Got my first haircut in many, many months. I feel like a new man!

July 28, 2009

Might Be My Geekiest Purchase Ever


Amazon delivered today the Blu-ray edition of Battlestar Galactica: The Complete Series (no, not the cheesy 1970s Star Wars ripoff, but the ultra-cool post-9/11 reimagined version!). This set is supposedly loaded with tons of extras. Wish I only had time to dive into this before jetting off to England this Friday.

July 30, 2009

Typical Technology Timing


Of course the week after I buy a Time Capsule, Apple significantly drops the price of the 1-terabyte unit and introduces a model at the old price point with double the storage capacity. Fortunately I haven't even unwrapped this particular unit yet, so I am going to return it to Amazon and get a replacement at a much better price.

My other worry on this front is the possibility Apple will release some sexy new tablet device in September--a rumor in wide circulation on the 'Net and in the press right now. An article I read today referred to such a product as a potential "Kindle killer"--not exactly what I want to hear as the proud owner of a still relatively-new Kindle 2!

In January 1998 I was very excited to own a Newton MessagePad 2100. I bought it just weeks before Steve Jobs killed the product and Apple abandoned all further development.

I suppose one can't worry about timing technology purchases, but you don't want to be the last one to adopt a product just before it becomes obsolete!

July 31, 2009

Heroic Effort

In the last 24 hours, I finished grading chores on two sets of final exams and two sets of papers (thankfully sharing the labors with teaching interns) and also wrote evaluations of the interns as well as most of the 26 teacher comments I need to submit before flying off to England tonight. A handful of errands are still ahead of me today, chief among them packing for the trip!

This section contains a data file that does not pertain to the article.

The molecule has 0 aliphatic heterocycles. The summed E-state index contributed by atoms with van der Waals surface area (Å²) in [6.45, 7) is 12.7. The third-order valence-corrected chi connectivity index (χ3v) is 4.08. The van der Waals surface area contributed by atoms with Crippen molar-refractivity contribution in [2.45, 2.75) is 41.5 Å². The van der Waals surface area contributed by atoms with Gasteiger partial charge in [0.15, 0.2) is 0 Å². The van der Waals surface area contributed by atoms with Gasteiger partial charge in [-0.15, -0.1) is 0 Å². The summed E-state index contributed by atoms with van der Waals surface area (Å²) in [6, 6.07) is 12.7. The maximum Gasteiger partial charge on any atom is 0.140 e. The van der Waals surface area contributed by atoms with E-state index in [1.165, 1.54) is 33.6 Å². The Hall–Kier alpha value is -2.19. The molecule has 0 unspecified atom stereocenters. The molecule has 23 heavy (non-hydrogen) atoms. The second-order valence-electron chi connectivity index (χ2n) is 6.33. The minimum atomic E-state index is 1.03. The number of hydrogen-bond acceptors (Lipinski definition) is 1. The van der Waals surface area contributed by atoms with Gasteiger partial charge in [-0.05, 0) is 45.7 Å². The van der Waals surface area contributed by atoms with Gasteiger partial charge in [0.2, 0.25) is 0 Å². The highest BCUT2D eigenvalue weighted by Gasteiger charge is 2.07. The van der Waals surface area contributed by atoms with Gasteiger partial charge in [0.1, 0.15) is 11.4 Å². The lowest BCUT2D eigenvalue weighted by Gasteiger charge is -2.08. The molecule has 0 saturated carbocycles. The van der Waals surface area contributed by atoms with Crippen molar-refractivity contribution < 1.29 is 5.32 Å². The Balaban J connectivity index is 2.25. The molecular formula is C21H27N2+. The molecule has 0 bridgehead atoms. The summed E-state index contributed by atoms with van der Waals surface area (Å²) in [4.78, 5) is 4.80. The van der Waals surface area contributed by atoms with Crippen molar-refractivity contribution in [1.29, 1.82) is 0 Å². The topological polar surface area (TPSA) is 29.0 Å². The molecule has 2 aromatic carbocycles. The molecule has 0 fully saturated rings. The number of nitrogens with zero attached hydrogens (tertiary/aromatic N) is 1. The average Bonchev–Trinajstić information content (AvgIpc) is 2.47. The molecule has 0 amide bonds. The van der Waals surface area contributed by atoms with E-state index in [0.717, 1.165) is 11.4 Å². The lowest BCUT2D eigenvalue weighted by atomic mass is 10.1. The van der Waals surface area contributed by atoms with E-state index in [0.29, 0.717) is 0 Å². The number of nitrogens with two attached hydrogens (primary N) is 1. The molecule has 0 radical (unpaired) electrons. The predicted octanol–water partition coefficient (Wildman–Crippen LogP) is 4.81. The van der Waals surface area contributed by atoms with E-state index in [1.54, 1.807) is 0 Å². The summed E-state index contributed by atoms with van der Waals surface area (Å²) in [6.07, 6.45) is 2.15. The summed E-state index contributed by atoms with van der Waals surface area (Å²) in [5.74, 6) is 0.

I just said good-bye to the Kennedy Institute kids, whom I shall miss.

In Which Our Hero Meets Some Adversity

Things got complicated this afternoon. As I was packing, a fierce electrical storm ended up cutting all power in Memorial House. I had clothes in the dryer (that I planned to take on my trip) and I had to fumble around in near-darkness for the final stages of packing. Not fun. And it forced me to leave for the airport about 30 minutes later than I had planned.

Felled trees, steady rain, and congested Friday traffic combined to make the trip from Wallingford to Kennedy Airport pretty brutal. So brutal, in fact, that I arrived in the terminal about 20 minutes before my flight was due to take off. I knew as I was stuck in traffic that missing my flight was a growing possibility, but I hoped departures would be delayed due to the weather. No such luck in my case. So I have a seat on the 11:30 flight (I was due to fly out on the 9:15) but American Airlines charged me $250 for the change! Outrageous, but I think it's because I booked this with mileage points, if memory serves, so it's in a weird class of tickets. But at least I will get to London early tomorrow!

About July 2009

This page contains all entries posted to As Far As You Know in July 2009. They are listed from oldest to newest.

June 2009 is the previous archive.

August 2009 is the next archive.

Many more can be found on the main index page or by looking through the archives.

Creative Commons License
This weblog is licensed under a Creative Commons License.